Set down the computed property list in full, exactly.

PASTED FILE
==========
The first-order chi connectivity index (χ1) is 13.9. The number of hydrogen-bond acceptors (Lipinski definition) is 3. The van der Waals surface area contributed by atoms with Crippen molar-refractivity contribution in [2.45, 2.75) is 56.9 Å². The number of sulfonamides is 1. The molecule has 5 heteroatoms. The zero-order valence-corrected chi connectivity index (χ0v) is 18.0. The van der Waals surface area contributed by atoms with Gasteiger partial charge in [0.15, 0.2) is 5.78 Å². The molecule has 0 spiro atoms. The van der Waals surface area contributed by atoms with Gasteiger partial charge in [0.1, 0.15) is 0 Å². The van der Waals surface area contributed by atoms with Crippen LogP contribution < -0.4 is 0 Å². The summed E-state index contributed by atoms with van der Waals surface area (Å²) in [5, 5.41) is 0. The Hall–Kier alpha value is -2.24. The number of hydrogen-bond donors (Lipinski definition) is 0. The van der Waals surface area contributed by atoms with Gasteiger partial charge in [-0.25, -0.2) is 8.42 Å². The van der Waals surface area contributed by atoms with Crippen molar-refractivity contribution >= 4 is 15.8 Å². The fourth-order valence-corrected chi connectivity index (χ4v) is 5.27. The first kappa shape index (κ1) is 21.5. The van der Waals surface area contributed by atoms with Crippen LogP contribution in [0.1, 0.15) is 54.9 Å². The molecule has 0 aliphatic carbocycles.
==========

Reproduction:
The first-order chi connectivity index (χ1) is 13.9. The number of hydrogen-bond acceptors (Lipinski definition) is 3. The van der Waals surface area contributed by atoms with Crippen molar-refractivity contribution in [2.45, 2.75) is 56.9 Å². The number of sulfonamides is 1. The molecule has 5 heteroatoms. The zero-order valence-corrected chi connectivity index (χ0v) is 18.0. The van der Waals surface area contributed by atoms with Gasteiger partial charge in [0.15, 0.2) is 5.78 Å². The molecule has 0 spiro atoms. The van der Waals surface area contributed by atoms with Gasteiger partial charge in [0.1, 0.15) is 0 Å². The van der Waals surface area contributed by atoms with Crippen LogP contribution < -0.4 is 0 Å². The summed E-state index contributed by atoms with van der Waals surface area (Å²) in [5, 5.41) is 0. The Hall–Kier alpha value is -2.24. The number of hydrogen-bond donors (Lipinski definition) is 0. The van der Waals surface area contributed by atoms with Gasteiger partial charge in [-0.25, -0.2) is 8.42 Å². The van der Waals surface area contributed by atoms with Crippen molar-refractivity contribution >= 4 is 15.8 Å². The fourth-order valence-corrected chi connectivity index (χ4v) is 5.27. The first kappa shape index (κ1) is 21.5. The van der Waals surface area contributed by atoms with Crippen LogP contribution in [0.1, 0.15) is 54.9 Å². The molecule has 0 aliphatic carbocycles.